Whitey On The Moon
One of both the unfortunate and fortunate things is that technology today allows just about anyone to produce and release their own music. I say unfortunate because while it's often a valiant effort, some music is probably just better left unrecorded, and I say fortunate because it gives people a good chance to hear music that they would normally never get the chance to hear otherwise. Whitey On The Moon is a great example of the latter. Although I don't live a really long distance from their hometown of Denver, I just doubt they're a band who does much touring and if I hadn't read about their release through other sites who review indie rock artists, I doubt I would have even found myself interested in them.
One thing that's obvious about Whitey On The Moon is that they're a large group of very talented musicians. Although the production isn't always clean enough (which sounds like a stylistic choice rather than a limitation of the recording), there are enough great hooks on this album that it's really easy to get roped in by it. With 12 tracks of genre-jumping music that spans nearly an hour of time, the group brings to mind elements of groups like Soul Coughing, They Might Be Giants, The Boo Radleys (especially in the way the vocals are a major element of the mix), and tons of other groups. One of the other thing that's pretty apparent as well is that the people involved actually had fun putting together the release, which sometimes makes a lot bigger difference than you'd think.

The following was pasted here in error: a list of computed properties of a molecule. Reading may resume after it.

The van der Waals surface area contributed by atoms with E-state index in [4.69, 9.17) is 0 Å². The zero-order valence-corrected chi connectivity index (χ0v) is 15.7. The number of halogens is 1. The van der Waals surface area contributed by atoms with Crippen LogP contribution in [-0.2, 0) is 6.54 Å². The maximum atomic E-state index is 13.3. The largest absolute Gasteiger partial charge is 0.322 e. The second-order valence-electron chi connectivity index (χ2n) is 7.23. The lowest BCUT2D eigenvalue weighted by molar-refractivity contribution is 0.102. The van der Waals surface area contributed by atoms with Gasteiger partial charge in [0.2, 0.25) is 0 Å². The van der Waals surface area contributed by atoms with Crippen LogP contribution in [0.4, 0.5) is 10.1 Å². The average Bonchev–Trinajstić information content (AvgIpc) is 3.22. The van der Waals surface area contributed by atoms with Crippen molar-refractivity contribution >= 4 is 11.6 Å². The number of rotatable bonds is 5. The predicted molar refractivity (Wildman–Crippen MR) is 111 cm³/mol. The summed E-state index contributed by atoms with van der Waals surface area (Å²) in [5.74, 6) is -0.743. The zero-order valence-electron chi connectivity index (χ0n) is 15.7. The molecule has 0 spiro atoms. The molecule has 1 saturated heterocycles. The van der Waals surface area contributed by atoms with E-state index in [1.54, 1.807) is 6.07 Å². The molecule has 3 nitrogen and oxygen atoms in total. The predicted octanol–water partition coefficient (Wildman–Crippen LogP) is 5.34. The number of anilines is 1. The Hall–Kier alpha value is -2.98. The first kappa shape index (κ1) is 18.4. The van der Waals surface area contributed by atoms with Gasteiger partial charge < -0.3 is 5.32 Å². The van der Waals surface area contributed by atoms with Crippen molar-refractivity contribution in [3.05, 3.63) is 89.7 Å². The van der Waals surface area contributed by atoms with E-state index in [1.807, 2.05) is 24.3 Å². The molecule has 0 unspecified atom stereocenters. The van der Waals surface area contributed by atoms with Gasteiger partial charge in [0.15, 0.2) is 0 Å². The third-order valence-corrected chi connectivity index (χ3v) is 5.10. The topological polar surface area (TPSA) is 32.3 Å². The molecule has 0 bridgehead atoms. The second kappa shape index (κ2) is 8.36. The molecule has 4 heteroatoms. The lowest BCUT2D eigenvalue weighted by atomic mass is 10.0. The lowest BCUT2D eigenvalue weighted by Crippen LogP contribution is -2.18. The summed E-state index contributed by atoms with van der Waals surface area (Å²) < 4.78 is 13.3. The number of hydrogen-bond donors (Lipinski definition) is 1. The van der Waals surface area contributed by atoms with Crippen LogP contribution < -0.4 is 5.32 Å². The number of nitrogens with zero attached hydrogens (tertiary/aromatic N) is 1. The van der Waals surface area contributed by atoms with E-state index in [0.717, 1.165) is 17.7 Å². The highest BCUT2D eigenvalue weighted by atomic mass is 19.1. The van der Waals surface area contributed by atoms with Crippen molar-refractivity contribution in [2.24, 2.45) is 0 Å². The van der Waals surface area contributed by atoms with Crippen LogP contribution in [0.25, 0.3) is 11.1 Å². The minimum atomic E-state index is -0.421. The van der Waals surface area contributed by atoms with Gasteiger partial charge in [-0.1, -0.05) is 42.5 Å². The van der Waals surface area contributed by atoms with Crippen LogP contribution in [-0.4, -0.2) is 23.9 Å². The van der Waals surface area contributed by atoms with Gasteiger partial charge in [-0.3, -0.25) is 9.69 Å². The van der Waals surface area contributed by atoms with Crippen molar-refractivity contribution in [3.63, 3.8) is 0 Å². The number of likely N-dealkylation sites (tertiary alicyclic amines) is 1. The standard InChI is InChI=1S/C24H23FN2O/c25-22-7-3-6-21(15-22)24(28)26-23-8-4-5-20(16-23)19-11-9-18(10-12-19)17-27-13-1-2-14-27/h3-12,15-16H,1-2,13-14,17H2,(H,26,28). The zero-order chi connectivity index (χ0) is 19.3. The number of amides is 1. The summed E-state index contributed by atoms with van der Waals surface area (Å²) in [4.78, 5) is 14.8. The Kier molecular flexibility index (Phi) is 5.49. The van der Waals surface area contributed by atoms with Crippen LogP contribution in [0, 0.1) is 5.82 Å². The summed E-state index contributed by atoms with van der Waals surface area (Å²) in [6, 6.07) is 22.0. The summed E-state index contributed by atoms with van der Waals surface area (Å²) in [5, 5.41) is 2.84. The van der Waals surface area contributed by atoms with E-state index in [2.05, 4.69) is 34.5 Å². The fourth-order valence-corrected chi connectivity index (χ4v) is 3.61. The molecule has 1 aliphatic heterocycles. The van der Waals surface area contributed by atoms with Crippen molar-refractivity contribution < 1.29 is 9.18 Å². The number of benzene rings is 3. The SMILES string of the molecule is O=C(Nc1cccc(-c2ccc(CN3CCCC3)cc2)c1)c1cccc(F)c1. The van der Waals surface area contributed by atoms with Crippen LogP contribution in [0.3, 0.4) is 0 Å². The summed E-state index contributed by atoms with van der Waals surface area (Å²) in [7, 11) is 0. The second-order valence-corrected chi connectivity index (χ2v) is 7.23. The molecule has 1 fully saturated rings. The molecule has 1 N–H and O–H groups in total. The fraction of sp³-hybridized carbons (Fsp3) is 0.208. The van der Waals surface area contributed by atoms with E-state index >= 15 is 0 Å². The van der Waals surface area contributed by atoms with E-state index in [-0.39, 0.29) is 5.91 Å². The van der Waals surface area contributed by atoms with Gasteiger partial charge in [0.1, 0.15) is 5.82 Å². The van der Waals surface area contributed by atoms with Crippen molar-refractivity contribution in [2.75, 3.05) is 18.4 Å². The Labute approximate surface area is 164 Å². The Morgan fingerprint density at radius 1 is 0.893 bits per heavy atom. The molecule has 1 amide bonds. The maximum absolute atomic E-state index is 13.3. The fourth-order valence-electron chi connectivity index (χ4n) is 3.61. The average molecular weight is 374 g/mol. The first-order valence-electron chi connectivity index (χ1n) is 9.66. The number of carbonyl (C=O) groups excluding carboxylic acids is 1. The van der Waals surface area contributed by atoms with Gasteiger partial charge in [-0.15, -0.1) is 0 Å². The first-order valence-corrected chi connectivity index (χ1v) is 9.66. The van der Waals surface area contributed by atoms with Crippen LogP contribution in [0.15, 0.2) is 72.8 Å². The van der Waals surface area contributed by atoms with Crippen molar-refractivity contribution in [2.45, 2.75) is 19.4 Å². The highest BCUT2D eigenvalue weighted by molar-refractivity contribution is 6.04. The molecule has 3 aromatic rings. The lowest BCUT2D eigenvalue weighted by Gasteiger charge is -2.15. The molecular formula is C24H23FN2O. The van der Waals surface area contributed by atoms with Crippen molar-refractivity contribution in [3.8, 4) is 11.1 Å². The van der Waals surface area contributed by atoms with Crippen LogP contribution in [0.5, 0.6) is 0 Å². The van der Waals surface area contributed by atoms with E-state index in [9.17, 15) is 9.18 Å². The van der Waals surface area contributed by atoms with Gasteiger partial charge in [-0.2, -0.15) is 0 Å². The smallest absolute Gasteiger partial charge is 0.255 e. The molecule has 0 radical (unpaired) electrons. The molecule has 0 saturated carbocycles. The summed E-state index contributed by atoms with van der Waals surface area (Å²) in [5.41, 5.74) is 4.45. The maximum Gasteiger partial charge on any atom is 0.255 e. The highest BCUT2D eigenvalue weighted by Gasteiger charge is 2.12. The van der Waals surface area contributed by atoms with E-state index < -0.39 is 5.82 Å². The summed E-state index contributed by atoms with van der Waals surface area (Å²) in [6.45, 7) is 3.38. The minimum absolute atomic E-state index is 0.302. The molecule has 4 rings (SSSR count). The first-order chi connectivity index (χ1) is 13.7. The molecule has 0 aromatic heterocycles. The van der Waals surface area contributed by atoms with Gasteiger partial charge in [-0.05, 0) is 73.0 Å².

The first track on the disc "Good Enough" starts off with an upright bass and some sort of broken hip-hop drumming, but before you know it, keyboards, a jangling guitar, a flute, and the somewhat nasally vocals. Upon first listen, it sounds kind of confusing and almost like it doesn't all go together, but it's damn catchy. "No Going Back" takes a bit more of a subdued route and makes some nice use of horns and piano, giving it a smooth, jazzy feel, while "I'm Known To Stay At Home" is one of the few instrumentals and at the same time one of the best tracks on the disc. It's got a synthy drum beat and more jangling guitars that are sometimes absolutely slathered in feedback to create a weird little hip-hop spaghetti western.
Just in case you thought things couldn't get much weirder, the group drops some drum and bass programmed beats on the very slick "Bobcat Man" and works a sampled white b-boy rock edge (sounding a bit like Beck) on "Poison Arrow." The album closes out with another instrumental called "9 Cans" and while it doesn't quite fit with the rest of the tracks, it's absolutely amazing. With a very quiet guitar and a very nice string arrangement, it sounds more like something you'd hear from the Rachels, but it's a nice comedown from the wacky pastiche of the rest of the disc. Besides a couple tracks, the album has a very loose and jammed feel, and it works to the bands advantage most of the time. Although the overt vocals cover up some great instrumentation, they're not really annoying, and this small group from Denver has an excellent album on their hands.